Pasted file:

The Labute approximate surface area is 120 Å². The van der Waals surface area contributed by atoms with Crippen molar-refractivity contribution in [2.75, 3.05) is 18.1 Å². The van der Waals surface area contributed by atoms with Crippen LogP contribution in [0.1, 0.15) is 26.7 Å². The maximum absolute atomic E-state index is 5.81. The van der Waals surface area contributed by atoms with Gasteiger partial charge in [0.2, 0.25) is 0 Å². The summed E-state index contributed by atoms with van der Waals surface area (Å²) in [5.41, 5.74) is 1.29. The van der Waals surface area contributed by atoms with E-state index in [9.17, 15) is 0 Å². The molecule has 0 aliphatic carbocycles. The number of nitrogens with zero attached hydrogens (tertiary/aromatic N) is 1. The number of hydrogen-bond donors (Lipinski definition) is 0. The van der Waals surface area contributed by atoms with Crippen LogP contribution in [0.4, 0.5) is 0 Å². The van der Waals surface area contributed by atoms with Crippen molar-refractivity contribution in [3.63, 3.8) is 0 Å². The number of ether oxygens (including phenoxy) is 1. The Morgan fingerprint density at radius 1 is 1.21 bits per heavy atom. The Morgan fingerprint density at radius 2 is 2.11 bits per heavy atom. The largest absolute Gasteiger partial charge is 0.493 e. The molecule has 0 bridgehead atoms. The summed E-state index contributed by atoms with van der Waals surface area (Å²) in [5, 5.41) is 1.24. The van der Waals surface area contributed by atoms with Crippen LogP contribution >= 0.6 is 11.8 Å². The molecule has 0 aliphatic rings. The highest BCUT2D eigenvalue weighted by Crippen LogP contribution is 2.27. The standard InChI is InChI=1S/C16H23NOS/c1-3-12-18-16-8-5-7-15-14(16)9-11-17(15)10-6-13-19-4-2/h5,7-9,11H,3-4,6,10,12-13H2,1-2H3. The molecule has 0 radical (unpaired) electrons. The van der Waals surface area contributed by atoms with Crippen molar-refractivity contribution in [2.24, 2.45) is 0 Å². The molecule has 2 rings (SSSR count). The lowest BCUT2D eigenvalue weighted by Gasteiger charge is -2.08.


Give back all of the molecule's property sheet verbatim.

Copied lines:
The Labute approximate surface area is 120 Å². The van der Waals surface area contributed by atoms with Crippen molar-refractivity contribution in [2.75, 3.05) is 18.1 Å². The van der Waals surface area contributed by atoms with Crippen LogP contribution in [0.1, 0.15) is 26.7 Å². The maximum absolute atomic E-state index is 5.81. The van der Waals surface area contributed by atoms with Gasteiger partial charge in [0.2, 0.25) is 0 Å². The summed E-state index contributed by atoms with van der Waals surface area (Å²) in [5.41, 5.74) is 1.29. The van der Waals surface area contributed by atoms with E-state index in [9.17, 15) is 0 Å². The molecule has 0 aliphatic carbocycles. The number of nitrogens with zero attached hydrogens (tertiary/aromatic N) is 1. The number of hydrogen-bond donors (Lipinski definition) is 0. The van der Waals surface area contributed by atoms with Crippen LogP contribution in [0.4, 0.5) is 0 Å². The van der Waals surface area contributed by atoms with Crippen molar-refractivity contribution in [3.63, 3.8) is 0 Å². The number of ether oxygens (including phenoxy) is 1. The Morgan fingerprint density at radius 1 is 1.21 bits per heavy atom. The Morgan fingerprint density at radius 2 is 2.11 bits per heavy atom. The largest absolute Gasteiger partial charge is 0.493 e. The molecule has 0 bridgehead atoms. The summed E-state index contributed by atoms with van der Waals surface area (Å²) in [5, 5.41) is 1.24. The van der Waals surface area contributed by atoms with Crippen LogP contribution >= 0.6 is 11.8 Å². The molecule has 0 aliphatic rings. The highest BCUT2D eigenvalue weighted by Crippen LogP contribution is 2.27. The standard InChI is InChI=1S/C16H23NOS/c1-3-12-18-16-8-5-7-15-14(16)9-11-17(15)10-6-13-19-4-2/h5,7-9,11H,3-4,6,10,12-13H2,1-2H3. The molecule has 0 radical (unpaired) electrons. The van der Waals surface area contributed by atoms with Crippen molar-refractivity contribution in [2.24, 2.45) is 0 Å². The molecule has 2 rings (SSSR count). The lowest BCUT2D eigenvalue weighted by Gasteiger charge is -2.08.